Rain For North Alabama This Morning; Warm Weekend Ahead

| February 26, 2021 @ 5:47 am

RADAR CHECK: Rain is widespread early this morning north of I-20, over the northern third of the state. The rain will slowly diminish later this morning, and by afternoon most of the state will be dry with showers near and north of the Tennessee River. Some thunder is possible today, but odds of severe storms are very low, and SPC has dropped the “marginal risk” for most of the state. The day will be mostly cloudy with temperatures in the 50s over the Tennessee Valley, and 60s and low 70s for the rest of the state.

THE ALABAMA WEEKEND: It looks like the warmest weekend so far this year with highs between 75 and 80 degrees. The sky will be generally cloudy tomorrow and Sunday, but the sun could very well peek out at times. A few isolated showers can’t be ruled out, especially over the Tennessee Valley, but most of the weekend will be dry as the surface front will be up near the Tennessee state line. Heavy rain is possible for parts of Arkansas and Tennessee, north of the front.

NEXT WEEK: The front will drift southward early in the week, and periods of rain and a few thunderstorms are likely Monday through Tuesday night. The European global model continues to hint that strong storms are a possibility by Tuesday evening, but it is too early to determine if there will be a significant severe weather threat. Rain could heavy at times, with rain totals in the 2-4 inch range possible. Then, dry air begins to return Wednesday, and for now we expect dry weather Thursday and Friday. Highs through the week will be mostly in the 60s, and we still see no sign of any sub-freezing lows for the next 7 to 10 days across Alabama. See the Weather Xtreme video for maps, graphics, and more details.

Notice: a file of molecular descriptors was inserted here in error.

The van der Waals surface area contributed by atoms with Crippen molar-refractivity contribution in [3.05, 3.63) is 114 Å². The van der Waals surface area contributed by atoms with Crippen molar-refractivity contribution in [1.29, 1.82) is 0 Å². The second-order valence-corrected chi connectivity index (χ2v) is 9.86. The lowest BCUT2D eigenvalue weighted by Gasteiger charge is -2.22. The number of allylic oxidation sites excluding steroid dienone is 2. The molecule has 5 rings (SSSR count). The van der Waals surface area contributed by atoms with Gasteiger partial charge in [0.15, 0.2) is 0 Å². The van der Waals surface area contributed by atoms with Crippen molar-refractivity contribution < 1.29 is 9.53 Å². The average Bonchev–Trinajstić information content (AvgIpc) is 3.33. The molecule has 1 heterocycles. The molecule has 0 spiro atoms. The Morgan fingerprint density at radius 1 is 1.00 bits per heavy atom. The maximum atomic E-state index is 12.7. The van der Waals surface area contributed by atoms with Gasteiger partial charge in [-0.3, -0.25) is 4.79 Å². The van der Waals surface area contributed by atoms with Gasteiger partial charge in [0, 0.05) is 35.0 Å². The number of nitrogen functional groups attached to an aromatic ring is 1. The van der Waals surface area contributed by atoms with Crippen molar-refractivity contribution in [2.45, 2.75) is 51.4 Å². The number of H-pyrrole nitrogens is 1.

ON THIS DATE IN 1972: The Buffalo Creek disaster occurred in the Buffalo Creek Hollow of Logan County in West Virginia. A coal slag dam on the Middle Fork of Buffalo Creek burst, sending a fifty-foot wall of water down a narrow valley killing 125 persons and causing 51 million dollars damage. Three days of rain atop a six-inch snow cover caused the dam to break.

ON THIS DATE IN 2008: Three EF-1 tornadoes touched down across parts of Jefferson, Shelby, and St. Clair counties during the pre-dawn hours. Straight line wind damage was reported across parts of East Alabama as well.

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Category: Alabama's Weather, ALL POSTS, Weather Xtreme Videos

About the Author ()

James Spann is one of the most recognized and trusted television meteorologists in the industry. He holds the AMS CCM designation and television seals from the AMS and NWA. He is a past winner of the Broadcast Meteorologist of the Year from both professional organizations.

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